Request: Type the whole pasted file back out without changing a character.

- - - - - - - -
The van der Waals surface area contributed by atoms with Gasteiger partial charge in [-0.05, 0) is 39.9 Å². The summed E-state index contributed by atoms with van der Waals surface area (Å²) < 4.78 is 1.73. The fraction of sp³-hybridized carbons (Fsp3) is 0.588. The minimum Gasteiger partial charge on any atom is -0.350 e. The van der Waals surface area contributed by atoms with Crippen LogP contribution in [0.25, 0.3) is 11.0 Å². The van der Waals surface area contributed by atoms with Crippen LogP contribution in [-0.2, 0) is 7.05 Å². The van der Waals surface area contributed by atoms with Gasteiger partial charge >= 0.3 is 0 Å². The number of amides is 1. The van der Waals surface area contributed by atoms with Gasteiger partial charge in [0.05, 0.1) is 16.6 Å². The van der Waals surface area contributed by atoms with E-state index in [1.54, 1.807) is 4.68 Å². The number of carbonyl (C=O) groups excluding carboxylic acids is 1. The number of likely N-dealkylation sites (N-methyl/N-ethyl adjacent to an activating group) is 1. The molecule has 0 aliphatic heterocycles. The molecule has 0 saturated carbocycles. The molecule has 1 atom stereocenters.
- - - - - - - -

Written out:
The van der Waals surface area contributed by atoms with Gasteiger partial charge in [-0.05, 0) is 39.9 Å². The summed E-state index contributed by atoms with van der Waals surface area (Å²) < 4.78 is 1.73. The fraction of sp³-hybridized carbons (Fsp3) is 0.588. The minimum Gasteiger partial charge on any atom is -0.350 e. The van der Waals surface area contributed by atoms with Crippen LogP contribution in [0.25, 0.3) is 11.0 Å². The van der Waals surface area contributed by atoms with Crippen LogP contribution in [-0.2, 0) is 7.05 Å². The van der Waals surface area contributed by atoms with Gasteiger partial charge >= 0.3 is 0 Å². The number of amides is 1. The van der Waals surface area contributed by atoms with Gasteiger partial charge in [0.05, 0.1) is 16.6 Å². The van der Waals surface area contributed by atoms with E-state index in [1.54, 1.807) is 4.68 Å². The number of carbonyl (C=O) groups excluding carboxylic acids is 1. The number of likely N-dealkylation sites (N-methyl/N-ethyl adjacent to an activating group) is 1. The molecule has 0 aliphatic heterocycles. The molecule has 0 saturated carbocycles. The molecule has 1 atom stereocenters.